JEFFERSON — More than a year after the 2018 Warriors and Wizards Festival made more than $50,000 disappear, organizer Scott. W. Cramer has been sentenced to jail time and probation on one count of theft-false representation.
Cramer, 59, of Beloit, entered a no-contest plea to the felony charge Thursday morning and Jefferson County Circuit Court Judge William Gruber found him guilty.
Gruber sentenced Cramer with two years’ imprisonment and three years on extended supervision.
The judge then stayed this sentence and placed Cramer on probation for three years.
The terms of probation call for 30 days in the Jefferson County Jail with Huber work-release privileges. They also order him to comply with assessment, counseling and treatment; to maintain employment or enrollment in an educational program; and to not operate, organize or be employed for any Wizard and Warriors Festival or similar entertainment event.
“The court is considering Mr. Cramer’s character that’s coloring the court’s outcome here significantly,” Judge Gruber said. “As well as the remorse that’s expressed nonverbally and verbally here, the court does believe that Mr. Cramer has taken virtually all the responsibility that can be taken after the act has been committed. The court does believe the probability of reoffense in either a financial crime context or other criminal context is exceedingly unlikely.”
Cramer’s plea came as a negotiated agreement between District Attorney Susan Happ and defense attorney Scott Wales.
Happ said the sentence the two parties agreed to was enough to satisfy all the needs of the community.
“As you can tell from the criminal complaint, there were multiple victims owed an extremely high restitution,” Happ said. “It emphasizes how significant it was. This consequence is sufficient to address the nature and consequence of the conduct.”
The agreement stipulated to by both attorneys had included 45 days in jail, but Gruber set the jail time at 30 days. Happ said this amount of jail time — for someone who has no prior criminal record — would be enough.
“It is a really good deterrent,” Happ said. “It’s a long time to sit in jail for him to think about the conduct.”
The plea agreement does not include any restitution because Cramer reportedly has paid all outstanding debts related to the charges in full.
Cramer and his wife, Cheryl, were forced to sell their house and take money out of 401K accounts to pay back the money owed, Wales said.
He said during the sentencing hearing that the information in the criminal complaint was “substantially true.”
The complaint showed that Cramer issued more than $50,000 in bounced checks and declined credit card authorizations related to the 2018 event, which was negatively affected by inclement weather.
From October to December of 2018, bad checks and credit card payments were given to the Jefferson Area Business Center, Bon Ton Bakery, Jefferson County Fair Park, 104.5 Country WSLD FM, Red Square Audio, Kobussen Buses, Americinn, Wine and Roses retail store and Country Inn and Suites.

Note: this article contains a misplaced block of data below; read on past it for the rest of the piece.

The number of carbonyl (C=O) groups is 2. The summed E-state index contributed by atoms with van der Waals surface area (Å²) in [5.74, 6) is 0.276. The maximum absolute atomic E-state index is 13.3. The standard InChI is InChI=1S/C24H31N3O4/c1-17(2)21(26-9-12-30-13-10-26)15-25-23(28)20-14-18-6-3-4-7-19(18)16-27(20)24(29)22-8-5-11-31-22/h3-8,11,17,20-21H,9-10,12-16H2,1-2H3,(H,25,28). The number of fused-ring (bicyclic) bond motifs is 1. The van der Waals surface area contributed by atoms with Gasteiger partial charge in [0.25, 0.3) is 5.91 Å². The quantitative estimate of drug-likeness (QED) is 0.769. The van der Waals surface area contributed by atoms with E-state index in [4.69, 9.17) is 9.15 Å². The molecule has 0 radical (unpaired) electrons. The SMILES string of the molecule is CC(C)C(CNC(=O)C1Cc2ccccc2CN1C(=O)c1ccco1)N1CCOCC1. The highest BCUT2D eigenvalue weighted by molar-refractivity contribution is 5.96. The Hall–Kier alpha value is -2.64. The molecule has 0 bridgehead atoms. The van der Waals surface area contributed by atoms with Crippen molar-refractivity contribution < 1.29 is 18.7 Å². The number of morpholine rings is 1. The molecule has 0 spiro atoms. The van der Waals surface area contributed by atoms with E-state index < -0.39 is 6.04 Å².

In a number of these incidents, Cramer reportedly admitted to Detective Leah Meyer of the Jefferson County Sheriff’s Office that he had issued the bad checks. Cramer’s signature also matched that on several of the checks, and the last four numbers of a credit card used by Cramer were the same in a number of cases, according to the complaint.
Wales said in court Thursday that Cramer has paid back $73,359.32 to 14 parties that were owed. There were some parties owed money not included on the criminal complaint, he noted.
Wales read two letters about Cramer’s conduct, one from Cramer himself and the other from his wife. As her letter was read in court, Cramer stared at the floor as his wife began to cry.
“Scott fully acknowledges and accepts the responsibility, that he violated the law by writing those uncovered checks,” Cheryl’s letter read. “To address the financial obligations from the festival, Scott and I have depleted all known and available resources to us. Before my eyes I see each day, my husband’s tormented face and body as he struggles with this horrific wrong that he owns and is diligently working very hard to correct.”
In his own letter, which was read by Wales, Cramer expressed remorse for what he’d done.
“I was wrong. Please forgive me,” Cramer wrote. “I realize writing checks in the hopes they would be covered was illegal and disrespectful. I recognize and acknowledge my wrongdoing. This has caused myself and my family much embarrassment.”
Cramer was ordered by Gruber to report to the Jefferson County Jail by 9 p.m. Friday night.
Meanwhile, Cramer also faces a civil lawsuit from the City of Jefferson for his failure to reimburse the city for its investment in Warriors and Wizards Fest. Under the contract with the city, Cramer or HP Fans Inc. was to reimburse the city for its initial $25,000 investment toward marketing expenses for the 2018 festival, as well as for the city’s expenditures related to hosting the event, such as wages, materials and supplies for various municipal departments employed over the three days.
Jefferson City Administrator Tim Freitag said that settlement discussions are ongoing, so the civil lawsuit has not been resolved yet.
Cramer, the owner of HP Fans Inc., originally was charged with theft-false representation greater than $10,000, but not exceeding $100,000. Prior to the plea deal, he faced a sentence of up to 10 years in prison or a fine of up to $25,000 if convicted.
Formerly referred to as the Harry Potter Festival USA, the event was rebranded to the Warriors and Wizards Festival in 2018, taking place Oct. 19-21, 2018. It had been held the previous two years in Jefferson (2017) and Edgerton (2016).